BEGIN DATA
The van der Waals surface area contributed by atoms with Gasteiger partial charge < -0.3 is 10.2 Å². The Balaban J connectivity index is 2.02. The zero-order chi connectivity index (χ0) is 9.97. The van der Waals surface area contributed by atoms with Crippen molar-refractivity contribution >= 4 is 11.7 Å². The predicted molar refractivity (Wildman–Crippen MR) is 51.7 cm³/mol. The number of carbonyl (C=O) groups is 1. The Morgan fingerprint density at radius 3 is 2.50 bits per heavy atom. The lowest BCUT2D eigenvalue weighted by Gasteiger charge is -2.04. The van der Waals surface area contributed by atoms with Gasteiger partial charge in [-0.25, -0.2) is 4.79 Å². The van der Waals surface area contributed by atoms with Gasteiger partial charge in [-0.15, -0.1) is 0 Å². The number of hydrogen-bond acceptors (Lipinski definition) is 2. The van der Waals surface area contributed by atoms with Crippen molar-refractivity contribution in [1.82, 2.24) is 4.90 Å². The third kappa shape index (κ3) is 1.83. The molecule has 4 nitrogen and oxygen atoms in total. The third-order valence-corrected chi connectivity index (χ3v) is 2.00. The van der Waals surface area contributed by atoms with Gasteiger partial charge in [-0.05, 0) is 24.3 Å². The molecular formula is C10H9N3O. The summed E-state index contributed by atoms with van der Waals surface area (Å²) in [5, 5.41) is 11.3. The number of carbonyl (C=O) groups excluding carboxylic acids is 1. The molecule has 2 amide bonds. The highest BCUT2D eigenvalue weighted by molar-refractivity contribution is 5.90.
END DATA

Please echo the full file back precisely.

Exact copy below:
The van der Waals surface area contributed by atoms with Gasteiger partial charge < -0.3 is 10.2 Å². The Balaban J connectivity index is 2.02. The zero-order chi connectivity index (χ0) is 9.97. The van der Waals surface area contributed by atoms with Crippen molar-refractivity contribution >= 4 is 11.7 Å². The predicted molar refractivity (Wildman–Crippen MR) is 51.7 cm³/mol. The number of carbonyl (C=O) groups is 1. The Morgan fingerprint density at radius 3 is 2.50 bits per heavy atom. The lowest BCUT2D eigenvalue weighted by Gasteiger charge is -2.04. The van der Waals surface area contributed by atoms with Gasteiger partial charge in [-0.25, -0.2) is 4.79 Å². The van der Waals surface area contributed by atoms with Gasteiger partial charge in [-0.15, -0.1) is 0 Å². The number of hydrogen-bond acceptors (Lipinski definition) is 2. The van der Waals surface area contributed by atoms with Crippen molar-refractivity contribution in [1.82, 2.24) is 4.90 Å². The third kappa shape index (κ3) is 1.83. The molecule has 4 nitrogen and oxygen atoms in total. The third-order valence-corrected chi connectivity index (χ3v) is 2.00. The van der Waals surface area contributed by atoms with Gasteiger partial charge in [-0.05, 0) is 24.3 Å². The molecular formula is C10H9N3O. The summed E-state index contributed by atoms with van der Waals surface area (Å²) in [5, 5.41) is 11.3. The number of carbonyl (C=O) groups excluding carboxylic acids is 1. The molecule has 2 amide bonds. The highest BCUT2D eigenvalue weighted by molar-refractivity contribution is 5.90.